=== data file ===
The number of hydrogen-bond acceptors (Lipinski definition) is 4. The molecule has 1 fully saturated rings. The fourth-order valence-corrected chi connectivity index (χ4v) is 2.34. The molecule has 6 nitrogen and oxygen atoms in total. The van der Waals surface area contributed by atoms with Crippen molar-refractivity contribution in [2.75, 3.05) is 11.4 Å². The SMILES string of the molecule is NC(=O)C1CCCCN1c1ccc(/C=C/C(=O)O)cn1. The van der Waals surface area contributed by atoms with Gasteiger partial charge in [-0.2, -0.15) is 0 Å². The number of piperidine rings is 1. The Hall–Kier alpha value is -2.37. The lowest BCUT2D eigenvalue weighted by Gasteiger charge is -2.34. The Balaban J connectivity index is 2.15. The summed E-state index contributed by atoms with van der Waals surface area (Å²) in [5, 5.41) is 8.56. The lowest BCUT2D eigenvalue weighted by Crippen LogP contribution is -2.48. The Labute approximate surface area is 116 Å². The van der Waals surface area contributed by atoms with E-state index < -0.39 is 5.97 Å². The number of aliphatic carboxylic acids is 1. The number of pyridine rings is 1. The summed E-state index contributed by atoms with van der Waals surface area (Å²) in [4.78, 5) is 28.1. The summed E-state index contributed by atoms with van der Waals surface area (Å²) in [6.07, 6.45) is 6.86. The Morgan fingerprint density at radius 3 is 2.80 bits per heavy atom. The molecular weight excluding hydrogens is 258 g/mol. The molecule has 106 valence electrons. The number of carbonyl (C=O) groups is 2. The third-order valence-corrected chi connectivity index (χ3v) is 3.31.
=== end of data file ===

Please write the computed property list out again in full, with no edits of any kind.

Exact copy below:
The number of hydrogen-bond acceptors (Lipinski definition) is 4. The molecule has 1 fully saturated rings. The fourth-order valence-corrected chi connectivity index (χ4v) is 2.34. The molecule has 6 nitrogen and oxygen atoms in total. The van der Waals surface area contributed by atoms with Crippen molar-refractivity contribution in [2.75, 3.05) is 11.4 Å². The SMILES string of the molecule is NC(=O)C1CCCCN1c1ccc(/C=C/C(=O)O)cn1. The van der Waals surface area contributed by atoms with Gasteiger partial charge in [-0.2, -0.15) is 0 Å². The number of piperidine rings is 1. The Hall–Kier alpha value is -2.37. The lowest BCUT2D eigenvalue weighted by Gasteiger charge is -2.34. The Balaban J connectivity index is 2.15. The summed E-state index contributed by atoms with van der Waals surface area (Å²) in [5, 5.41) is 8.56. The lowest BCUT2D eigenvalue weighted by Crippen LogP contribution is -2.48. The Labute approximate surface area is 116 Å². The van der Waals surface area contributed by atoms with E-state index < -0.39 is 5.97 Å². The number of aliphatic carboxylic acids is 1. The number of pyridine rings is 1. The summed E-state index contributed by atoms with van der Waals surface area (Å²) in [4.78, 5) is 28.1. The summed E-state index contributed by atoms with van der Waals surface area (Å²) in [6.07, 6.45) is 6.86. The Morgan fingerprint density at radius 3 is 2.80 bits per heavy atom. The molecular weight excluding hydrogens is 258 g/mol. The molecule has 106 valence electrons. The number of carbonyl (C=O) groups is 2. The third-order valence-corrected chi connectivity index (χ3v) is 3.31.